The Hippo

HOME| ADVERTISING| CONTACT US|

 
May 25, 2017







NEWS & FEATURES

POLITICAL

FOOD & DRINK

ARTS

MUSIC & NIGHTLIFE

POP CULTURE



BEST OF
CLASSIFIEDS
ADVERTISING
CONTACT US
PAST ISSUES
ABOUT US
MOBILE UPDATES
LIST MY CALENDAR ITEM






Trufflin
Researchers shed light on secret fungi

05/18/17
By Ryan Lessard news@hippopress.com



 New species of truffles have been discovered, named and recorded in New Hampshire as researchers attempt to learn more about the fungi’s mysterious role in the forest ecosystem.

A truffle is a tuber that grows underground and spreads its spores by being eaten by forest-dwelling animals who sniff out the fruiting fungus, dig it up and spread the spores through their feces.
In French and other Mediterranean cultures, certain species of truffle are considered a high-end delicacy.
Ryan Stephens, a Ph.D. candidate at the University of New Hampshire, has been researching the diets of small mammals in New Hampshire forests and, knowing that involves truffles, began the first real crack at cataloguing the truffle species found here. 
“When we first started, we didn’t even know if we were going to find any,” Stephens said.
Because truffles grow underground close to the surface, they are hidden like needles in a haystack. He and other researchers essentially raked up sections of forest in a grid and recorded whatever truffles they could find in the Bartlett Experimental Forest.
Since 2014, they found 14 species of truffle from more than 6,000 samples; six of those were not described in science and two were never before seen by humans. 
Stephens said that while they are edible, they’re not exactly ready for the restaurant scene.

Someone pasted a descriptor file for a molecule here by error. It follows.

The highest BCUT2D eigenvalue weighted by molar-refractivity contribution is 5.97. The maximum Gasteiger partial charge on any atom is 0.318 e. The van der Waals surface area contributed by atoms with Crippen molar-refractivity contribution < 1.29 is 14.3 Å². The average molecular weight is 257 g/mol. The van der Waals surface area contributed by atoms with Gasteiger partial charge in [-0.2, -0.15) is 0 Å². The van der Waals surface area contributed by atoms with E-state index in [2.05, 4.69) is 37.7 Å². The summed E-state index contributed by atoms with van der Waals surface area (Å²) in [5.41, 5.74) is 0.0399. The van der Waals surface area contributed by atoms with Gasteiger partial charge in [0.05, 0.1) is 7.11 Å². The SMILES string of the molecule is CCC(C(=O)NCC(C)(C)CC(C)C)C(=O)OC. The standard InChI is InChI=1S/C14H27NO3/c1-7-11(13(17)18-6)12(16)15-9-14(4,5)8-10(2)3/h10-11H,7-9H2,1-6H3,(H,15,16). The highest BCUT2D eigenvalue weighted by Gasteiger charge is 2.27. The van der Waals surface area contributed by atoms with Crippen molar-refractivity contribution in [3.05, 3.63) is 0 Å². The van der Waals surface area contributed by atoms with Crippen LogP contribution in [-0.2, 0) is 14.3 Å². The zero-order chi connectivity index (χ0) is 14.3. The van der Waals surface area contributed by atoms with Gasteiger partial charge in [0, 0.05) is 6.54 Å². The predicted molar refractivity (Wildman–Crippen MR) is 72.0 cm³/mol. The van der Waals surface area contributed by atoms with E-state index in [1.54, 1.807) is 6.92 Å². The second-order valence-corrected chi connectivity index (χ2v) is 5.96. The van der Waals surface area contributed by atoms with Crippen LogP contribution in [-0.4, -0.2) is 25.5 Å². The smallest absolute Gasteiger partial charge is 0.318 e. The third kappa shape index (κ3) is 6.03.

“I have tried a couple of them and they kind of taste like mushrooms,” Stephens said. 
He described the odor of one of the newly documented species — named E. bartlettii after the Bartlett Experimental Forest — as being a cross between garlic and road tar. 
One they named E. oreoides after the Oreo cookie because it shared the same dark-light-dark color pattern when cut in half and had a sweet odor. 
The E. macrosporus gave off a citrusy odor when it started to decompose, according to Stephens.
While they may not be terribly tasty to humans, Stephens said, local small mammals like chipmunks, mice and voles love them.
“Maybe they have a more refined palate than I do, because they seem to like it a lot,” Stephens said.
Still, none of them are likely to be toxic, since truffles generally rely on mammals to eat them for the spores to spread.
The E. bartlettii and E. remickii (named after an undergrad who assisted in the research) are only known to be from New Hampshire, while the others they found are widely distributed throughout eastern North America.
Stephens said their findings are just scratching the surface. Based on studies of spores found in animal feces, he estimates there are more than 30 different species in New Hampshire.
He’s continuing his research into how important a role truffles play as a food source to small creatures that can sniff out the fungi and to the larger forest ecosystem.
Stephens’ preliminary hunch is that truffles play a much larger role than previously thought. He believes that after seeds and acorns become scarce, chipmunks and mice turn to truffles as a backup.
“So they’re almost like a reserve food source,” Stephens said.
The diversity of digested truffle found in chipmunk scat, for instance, more than doubles from early June to mid August, Stephens said.
Local environmental scientist Rick Van de Poll recommends you do not eat mushrooms, truffles or any other type of fungi you find in the outdoors without first identifying the species as edible from a reliable source. 





®2017 Hippo Press. site by wedu